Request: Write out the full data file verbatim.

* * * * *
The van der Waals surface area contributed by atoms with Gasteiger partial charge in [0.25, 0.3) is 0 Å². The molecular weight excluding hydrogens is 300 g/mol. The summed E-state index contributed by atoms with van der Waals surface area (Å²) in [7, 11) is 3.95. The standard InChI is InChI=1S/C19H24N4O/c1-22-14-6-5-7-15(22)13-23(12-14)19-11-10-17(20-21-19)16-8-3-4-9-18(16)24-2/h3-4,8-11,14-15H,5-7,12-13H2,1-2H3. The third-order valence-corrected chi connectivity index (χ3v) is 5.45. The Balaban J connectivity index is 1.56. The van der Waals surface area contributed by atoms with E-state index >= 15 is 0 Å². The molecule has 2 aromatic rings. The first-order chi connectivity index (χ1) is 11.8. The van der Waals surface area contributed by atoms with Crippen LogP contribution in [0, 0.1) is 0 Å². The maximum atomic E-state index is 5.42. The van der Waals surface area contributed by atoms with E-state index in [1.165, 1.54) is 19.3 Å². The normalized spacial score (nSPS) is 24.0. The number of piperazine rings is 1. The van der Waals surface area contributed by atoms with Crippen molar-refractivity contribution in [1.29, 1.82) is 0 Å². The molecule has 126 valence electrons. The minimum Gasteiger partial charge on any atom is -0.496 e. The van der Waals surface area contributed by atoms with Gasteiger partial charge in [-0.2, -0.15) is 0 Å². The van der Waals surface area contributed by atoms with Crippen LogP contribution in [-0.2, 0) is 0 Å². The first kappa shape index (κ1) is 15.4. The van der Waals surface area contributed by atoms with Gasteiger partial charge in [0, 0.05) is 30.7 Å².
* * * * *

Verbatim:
The van der Waals surface area contributed by atoms with Gasteiger partial charge in [0.25, 0.3) is 0 Å². The molecular weight excluding hydrogens is 300 g/mol. The summed E-state index contributed by atoms with van der Waals surface area (Å²) in [7, 11) is 3.95. The standard InChI is InChI=1S/C19H24N4O/c1-22-14-6-5-7-15(22)13-23(12-14)19-11-10-17(20-21-19)16-8-3-4-9-18(16)24-2/h3-4,8-11,14-15H,5-7,12-13H2,1-2H3. The third-order valence-corrected chi connectivity index (χ3v) is 5.45. The Balaban J connectivity index is 1.56. The van der Waals surface area contributed by atoms with E-state index >= 15 is 0 Å². The molecule has 2 aromatic rings. The first-order chi connectivity index (χ1) is 11.8. The van der Waals surface area contributed by atoms with Crippen LogP contribution in [0, 0.1) is 0 Å². The maximum atomic E-state index is 5.42. The van der Waals surface area contributed by atoms with E-state index in [1.165, 1.54) is 19.3 Å². The normalized spacial score (nSPS) is 24.0. The number of piperazine rings is 1. The van der Waals surface area contributed by atoms with Crippen molar-refractivity contribution in [1.29, 1.82) is 0 Å². The molecule has 126 valence electrons. The minimum Gasteiger partial charge on any atom is -0.496 e. The van der Waals surface area contributed by atoms with Gasteiger partial charge in [-0.2, -0.15) is 0 Å². The van der Waals surface area contributed by atoms with Crippen LogP contribution in [-0.2, 0) is 0 Å². The first kappa shape index (κ1) is 15.4. The van der Waals surface area contributed by atoms with Gasteiger partial charge in [0, 0.05) is 30.7 Å².